Sunday, May 12, 2013


Dedicating Jude, January 2011

 A few months ago, I glanced around our church. Sunday worship -- one of my favorite times of the week -- had just ended, and Pastor Abe was beginning his sermon. Though I usually pay fairly close attention, for some reason (maybe third trimester hormones!) people-watching seemed more interesting. Side note to Abe: you're a wonderful preacher, I promise..

Everywhere I looked, I saw friends of all stripes; young to old, rich to poor, all sorts of personalities and in different life situations. A married couple had just started sitting together again after being separated and going through counseling. One man was awaiting jail time for a crime. Another guy -- a former coyote who used to smuggle illegal immigrants over the border -- had just come to know Christ.

All around the sanctuary, there were broken and hurting people. People with pasts and regrets, with divorces, rap sheets, mistakes made and learned from.

Amazing, flawed, wonderful, still-growing people.

I snuggled into Nick's side, knowing we were no different. We have both done so many things we wish we hadn't. We have hurt each other, said things we didn't mean, lied, wasted time and energy on useless things....the list goes on and on.


And I thought, church rocks. It's not for the perfect ones who have it all together. It's not a trophy showcase for the rich, thin and famous. It's a hospital for the sick, a greenhouse of faith for the real. And boy do I love and need this greenhouse.

My baby shower was that afternoon. I chatted with my cousin, the topic drifting toward marriage and relationships. I mentioned how awesome marriage mentoring can be, how those who have gone on before can help the ones just starting the long and rocky road of matrimony.

"So are you and Nick marriage mentors?" she asked, and I actually laughed out loud. "No way," I replied, "because WE are the ones who need the wisdom, not the ones who have it!"

She surprised me by saying that from all appearances, Nick and I looked like we had it all together -- that we lived perfect lives.

I had no idea we were that good of actors.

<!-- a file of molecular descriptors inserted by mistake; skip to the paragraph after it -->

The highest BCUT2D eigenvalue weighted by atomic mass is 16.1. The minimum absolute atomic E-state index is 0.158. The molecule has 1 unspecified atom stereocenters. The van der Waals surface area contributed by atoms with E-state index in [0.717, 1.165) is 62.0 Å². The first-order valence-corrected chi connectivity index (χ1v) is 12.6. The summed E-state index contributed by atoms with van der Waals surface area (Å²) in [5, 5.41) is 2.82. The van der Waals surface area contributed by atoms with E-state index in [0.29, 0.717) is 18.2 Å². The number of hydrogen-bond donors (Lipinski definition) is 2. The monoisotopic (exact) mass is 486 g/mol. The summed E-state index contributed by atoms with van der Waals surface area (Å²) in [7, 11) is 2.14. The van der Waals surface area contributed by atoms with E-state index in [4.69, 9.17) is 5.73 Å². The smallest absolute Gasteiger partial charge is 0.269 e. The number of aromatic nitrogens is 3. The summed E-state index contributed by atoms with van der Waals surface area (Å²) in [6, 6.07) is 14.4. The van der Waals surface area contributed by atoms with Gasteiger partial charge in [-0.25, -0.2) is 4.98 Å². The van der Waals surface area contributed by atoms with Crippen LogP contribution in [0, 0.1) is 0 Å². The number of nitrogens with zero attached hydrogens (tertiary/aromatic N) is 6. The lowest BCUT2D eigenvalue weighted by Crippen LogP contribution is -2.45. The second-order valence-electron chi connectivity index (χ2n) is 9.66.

Because here's the truth: we don't go to church because we're perfect.
We go because we're far from it, and we need the One who is!

I've been blessed to go to some awesome churches, but trust me, I totally get that they can do more harm than good. Quick example: in high school, my youth pastor was caught fooling around with a girl from youth group. He was fired and arrested, but the damage was done. Our youth group was decimated -- and so was much of our church. I still know people who stay far, far away from church and God...all because of that.

People can do horrible things, criminal things even. And even if their behavior doesn't land them in jail, it still can hurt. Gossip, backstabbing, cliques -- it definitely doesn't represent the best of humanity, especially when those humans purport to be Christians.

Putting yourself out there -- letting your weaknesses show to an entire group of people -- takes work. It's not easy. And when someone hurts you, our natural reaction is either to hurt them back or run the other way. Statistics prove me right; a huge number of people who grow up in church eventually leave it but still claim Christianity, and my suspicion is that fellow church-goers can be a big part of why.

Church takes dedication.

Dedication, coincidentally, is exactly what we did last Sunday. Dressed in her finest, Avinly took center stage in front of the whole congregation. There, Nick and I, along with our family behind us, made the commitment to raise our daughter to know about her Savior. Our church family then made the similar vow to pray for Avinly, to teach her and nurture her faith as she grows.

(And once more, my heart broke to think that we have to leave New Hope in November. Thankfully, I know that God is already planning our future church in the UK!)

Dedication is a quick, 5-minute ceremony, but one that Nick and I take very seriously and have done for all our children. Because we love them so stinkin' much, we will gladly do the hard work of the Sunday-morning chaos, endless loops of "Jesus Loves Me" at night and conversations that start out with, "I'm not sure if God or the Bible are really real" as they age and hit the questioning stage. That's part of our job as parents who have a very real, active relationship with Christ.

But we will also take our brood to church. Because it's there that they will learn the basics of faith -- Bible verses, songs, doctrines, etc. -- but also where they will meet their best friends, mentors and possibly even spouses (!). They will know the world is a good place to be in, no matter how scary it sometimes appears. They will meet Jesus and discover his infinite riches. They will get hurt, yes, but through those painful times, they will hopefully learn forgiveness, friendship, perseverance and a host of other good qualities that will last a lifetime.

Like dedication.